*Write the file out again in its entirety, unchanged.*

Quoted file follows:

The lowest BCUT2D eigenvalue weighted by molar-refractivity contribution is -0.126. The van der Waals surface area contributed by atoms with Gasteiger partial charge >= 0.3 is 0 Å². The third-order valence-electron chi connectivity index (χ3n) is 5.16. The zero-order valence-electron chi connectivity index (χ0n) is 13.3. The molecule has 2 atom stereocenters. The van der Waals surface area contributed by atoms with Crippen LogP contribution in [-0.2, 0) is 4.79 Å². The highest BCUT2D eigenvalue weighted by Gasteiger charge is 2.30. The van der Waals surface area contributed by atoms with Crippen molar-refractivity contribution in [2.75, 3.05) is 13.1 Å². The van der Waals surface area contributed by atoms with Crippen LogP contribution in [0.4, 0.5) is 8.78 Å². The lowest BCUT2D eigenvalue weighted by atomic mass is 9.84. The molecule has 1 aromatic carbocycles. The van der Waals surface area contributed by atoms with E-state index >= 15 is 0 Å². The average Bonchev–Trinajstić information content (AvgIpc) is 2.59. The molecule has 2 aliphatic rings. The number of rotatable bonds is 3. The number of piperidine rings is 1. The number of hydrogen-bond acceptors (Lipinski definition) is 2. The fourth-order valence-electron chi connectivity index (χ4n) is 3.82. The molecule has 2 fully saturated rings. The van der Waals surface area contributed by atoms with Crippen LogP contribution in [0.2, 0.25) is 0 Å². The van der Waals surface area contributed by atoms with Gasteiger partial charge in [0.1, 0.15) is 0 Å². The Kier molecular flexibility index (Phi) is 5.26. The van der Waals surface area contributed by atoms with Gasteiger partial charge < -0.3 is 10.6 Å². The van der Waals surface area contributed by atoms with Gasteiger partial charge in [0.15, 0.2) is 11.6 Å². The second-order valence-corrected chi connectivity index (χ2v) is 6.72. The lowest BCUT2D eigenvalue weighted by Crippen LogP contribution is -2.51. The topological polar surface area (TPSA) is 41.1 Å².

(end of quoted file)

The lowest BCUT2D eigenvalue weighted by molar-refractivity contribution is -0.126. The van der Waals surface area contributed by atoms with Gasteiger partial charge >= 0.3 is 0 Å². The third-order valence-electron chi connectivity index (χ3n) is 5.16. The zero-order valence-electron chi connectivity index (χ0n) is 13.3. The molecule has 2 atom stereocenters. The van der Waals surface area contributed by atoms with Crippen LogP contribution in [-0.2, 0) is 4.79 Å². The highest BCUT2D eigenvalue weighted by Gasteiger charge is 2.30. The van der Waals surface area contributed by atoms with Crippen molar-refractivity contribution in [2.75, 3.05) is 13.1 Å². The van der Waals surface area contributed by atoms with Crippen LogP contribution in [0.4, 0.5) is 8.78 Å². The lowest BCUT2D eigenvalue weighted by atomic mass is 9.84. The molecule has 1 aromatic carbocycles. The van der Waals surface area contributed by atoms with E-state index >= 15 is 0 Å². The average Bonchev–Trinajstić information content (AvgIpc) is 2.59. The molecule has 2 aliphatic rings. The number of rotatable bonds is 3. The number of piperidine rings is 1. The number of hydrogen-bond acceptors (Lipinski definition) is 2. The fourth-order valence-electron chi connectivity index (χ4n) is 3.82. The molecule has 2 fully saturated rings. The van der Waals surface area contributed by atoms with Crippen LogP contribution in [0.2, 0.25) is 0 Å². The van der Waals surface area contributed by atoms with Gasteiger partial charge in [0.1, 0.15) is 0 Å². The Kier molecular flexibility index (Phi) is 5.26. The van der Waals surface area contributed by atoms with Gasteiger partial charge < -0.3 is 10.6 Å². The van der Waals surface area contributed by atoms with Gasteiger partial charge in [0.15, 0.2) is 11.6 Å². The second-order valence-corrected chi connectivity index (χ2v) is 6.72. The lowest BCUT2D eigenvalue weighted by Crippen LogP contribution is -2.51. The topological polar surface area (TPSA) is 41.1 Å².